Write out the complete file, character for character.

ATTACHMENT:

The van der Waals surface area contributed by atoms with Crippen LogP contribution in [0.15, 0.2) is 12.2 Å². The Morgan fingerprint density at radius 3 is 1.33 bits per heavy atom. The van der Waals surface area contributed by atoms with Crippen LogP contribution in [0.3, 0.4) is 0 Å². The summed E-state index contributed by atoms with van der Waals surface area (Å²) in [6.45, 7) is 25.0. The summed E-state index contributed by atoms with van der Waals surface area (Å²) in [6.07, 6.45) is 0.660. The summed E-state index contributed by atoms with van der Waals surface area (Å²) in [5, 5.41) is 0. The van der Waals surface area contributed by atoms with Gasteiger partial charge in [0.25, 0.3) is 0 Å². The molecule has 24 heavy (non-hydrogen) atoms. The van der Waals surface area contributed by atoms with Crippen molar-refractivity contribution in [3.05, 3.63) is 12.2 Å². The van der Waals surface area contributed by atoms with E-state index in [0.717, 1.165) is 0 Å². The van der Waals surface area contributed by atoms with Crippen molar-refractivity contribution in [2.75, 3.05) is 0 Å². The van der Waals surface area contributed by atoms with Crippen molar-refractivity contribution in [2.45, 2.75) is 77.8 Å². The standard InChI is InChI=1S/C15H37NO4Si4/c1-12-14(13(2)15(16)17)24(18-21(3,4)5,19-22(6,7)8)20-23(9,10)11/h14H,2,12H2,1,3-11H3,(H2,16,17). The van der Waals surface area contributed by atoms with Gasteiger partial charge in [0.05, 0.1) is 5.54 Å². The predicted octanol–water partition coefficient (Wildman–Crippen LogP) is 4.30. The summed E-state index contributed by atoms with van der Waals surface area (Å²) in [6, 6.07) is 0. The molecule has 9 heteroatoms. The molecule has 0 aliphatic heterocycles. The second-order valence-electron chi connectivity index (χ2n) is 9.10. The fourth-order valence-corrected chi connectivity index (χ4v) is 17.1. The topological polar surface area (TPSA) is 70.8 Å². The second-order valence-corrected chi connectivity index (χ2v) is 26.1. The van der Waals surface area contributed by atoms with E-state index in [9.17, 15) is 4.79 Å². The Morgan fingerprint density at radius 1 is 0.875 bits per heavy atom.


The van der Waals surface area contributed by atoms with Crippen LogP contribution in [0.15, 0.2) is 12.2 Å². The Morgan fingerprint density at radius 3 is 1.33 bits per heavy atom. The van der Waals surface area contributed by atoms with Crippen LogP contribution in [0.3, 0.4) is 0 Å². The summed E-state index contributed by atoms with van der Waals surface area (Å²) in [6.45, 7) is 25.0. The summed E-state index contributed by atoms with van der Waals surface area (Å²) in [6.07, 6.45) is 0.660. The summed E-state index contributed by atoms with van der Waals surface area (Å²) in [5, 5.41) is 0. The van der Waals surface area contributed by atoms with Gasteiger partial charge in [0.25, 0.3) is 0 Å². The molecule has 24 heavy (non-hydrogen) atoms. The van der Waals surface area contributed by atoms with Crippen molar-refractivity contribution in [3.05, 3.63) is 12.2 Å². The van der Waals surface area contributed by atoms with E-state index in [0.717, 1.165) is 0 Å². The van der Waals surface area contributed by atoms with Crippen molar-refractivity contribution in [2.75, 3.05) is 0 Å². The van der Waals surface area contributed by atoms with Crippen molar-refractivity contribution in [2.45, 2.75) is 77.8 Å². The standard InChI is InChI=1S/C15H37NO4Si4/c1-12-14(13(2)15(16)17)24(18-21(3,4)5,19-22(6,7)8)20-23(9,10)11/h14H,2,12H2,1,3-11H3,(H2,16,17). The van der Waals surface area contributed by atoms with Gasteiger partial charge in [0.05, 0.1) is 5.54 Å². The predicted octanol–water partition coefficient (Wildman–Crippen LogP) is 4.30. The summed E-state index contributed by atoms with van der Waals surface area (Å²) in [6, 6.07) is 0. The molecule has 9 heteroatoms. The molecule has 0 aliphatic heterocycles. The second-order valence-electron chi connectivity index (χ2n) is 9.10. The fourth-order valence-corrected chi connectivity index (χ4v) is 17.1. The topological polar surface area (TPSA) is 70.8 Å². The second-order valence-corrected chi connectivity index (χ2v) is 26.1. The van der Waals surface area contributed by atoms with E-state index in [9.17, 15) is 4.79 Å². The Morgan fingerprint density at radius 1 is 0.875 bits per heavy atom.